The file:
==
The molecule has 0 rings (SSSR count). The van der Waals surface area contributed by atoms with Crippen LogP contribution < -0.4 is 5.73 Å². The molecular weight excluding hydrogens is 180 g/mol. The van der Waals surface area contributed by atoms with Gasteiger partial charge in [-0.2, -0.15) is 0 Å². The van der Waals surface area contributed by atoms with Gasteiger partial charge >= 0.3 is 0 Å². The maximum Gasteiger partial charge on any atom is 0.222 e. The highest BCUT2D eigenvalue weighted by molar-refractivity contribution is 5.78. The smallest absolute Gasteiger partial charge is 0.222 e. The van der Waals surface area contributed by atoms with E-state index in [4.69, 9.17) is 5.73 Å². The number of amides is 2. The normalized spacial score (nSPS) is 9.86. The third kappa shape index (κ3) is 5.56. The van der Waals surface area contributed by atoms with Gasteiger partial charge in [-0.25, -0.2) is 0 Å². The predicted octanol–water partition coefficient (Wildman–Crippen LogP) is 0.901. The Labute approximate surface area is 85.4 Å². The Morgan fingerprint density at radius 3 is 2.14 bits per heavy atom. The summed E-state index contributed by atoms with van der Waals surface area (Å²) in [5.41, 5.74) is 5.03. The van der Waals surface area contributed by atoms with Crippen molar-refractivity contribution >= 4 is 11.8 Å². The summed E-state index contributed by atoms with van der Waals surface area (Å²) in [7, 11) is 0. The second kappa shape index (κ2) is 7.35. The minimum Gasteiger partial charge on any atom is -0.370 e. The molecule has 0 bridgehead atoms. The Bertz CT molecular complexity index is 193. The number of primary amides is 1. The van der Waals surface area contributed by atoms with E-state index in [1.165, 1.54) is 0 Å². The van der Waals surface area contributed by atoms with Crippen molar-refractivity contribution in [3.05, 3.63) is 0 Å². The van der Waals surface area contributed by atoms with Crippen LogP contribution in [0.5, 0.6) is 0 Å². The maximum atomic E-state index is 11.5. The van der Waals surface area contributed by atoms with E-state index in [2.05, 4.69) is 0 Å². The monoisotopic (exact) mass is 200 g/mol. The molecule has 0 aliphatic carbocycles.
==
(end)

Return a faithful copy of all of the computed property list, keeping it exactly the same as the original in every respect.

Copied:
The molecule has 0 rings (SSSR count). The van der Waals surface area contributed by atoms with Crippen LogP contribution < -0.4 is 5.73 Å². The molecular weight excluding hydrogens is 180 g/mol. The van der Waals surface area contributed by atoms with Gasteiger partial charge in [-0.2, -0.15) is 0 Å². The van der Waals surface area contributed by atoms with Gasteiger partial charge >= 0.3 is 0 Å². The maximum Gasteiger partial charge on any atom is 0.222 e. The highest BCUT2D eigenvalue weighted by molar-refractivity contribution is 5.78. The smallest absolute Gasteiger partial charge is 0.222 e. The van der Waals surface area contributed by atoms with E-state index in [4.69, 9.17) is 5.73 Å². The number of amides is 2. The normalized spacial score (nSPS) is 9.86. The third kappa shape index (κ3) is 5.56. The van der Waals surface area contributed by atoms with Gasteiger partial charge in [-0.25, -0.2) is 0 Å². The predicted octanol–water partition coefficient (Wildman–Crippen LogP) is 0.901. The Labute approximate surface area is 85.4 Å². The Morgan fingerprint density at radius 3 is 2.14 bits per heavy atom. The summed E-state index contributed by atoms with van der Waals surface area (Å²) in [5.41, 5.74) is 5.03. The van der Waals surface area contributed by atoms with Crippen molar-refractivity contribution >= 4 is 11.8 Å². The summed E-state index contributed by atoms with van der Waals surface area (Å²) in [7, 11) is 0. The second kappa shape index (κ2) is 7.35. The minimum Gasteiger partial charge on any atom is -0.370 e. The molecule has 0 bridgehead atoms. The Bertz CT molecular complexity index is 193. The number of primary amides is 1. The van der Waals surface area contributed by atoms with E-state index in [1.165, 1.54) is 0 Å². The van der Waals surface area contributed by atoms with Crippen molar-refractivity contribution in [3.05, 3.63) is 0 Å². The van der Waals surface area contributed by atoms with Crippen LogP contribution in [0.5, 0.6) is 0 Å². The maximum atomic E-state index is 11.5. The van der Waals surface area contributed by atoms with E-state index in [2.05, 4.69) is 0 Å². The monoisotopic (exact) mass is 200 g/mol. The molecule has 0 aliphatic carbocycles.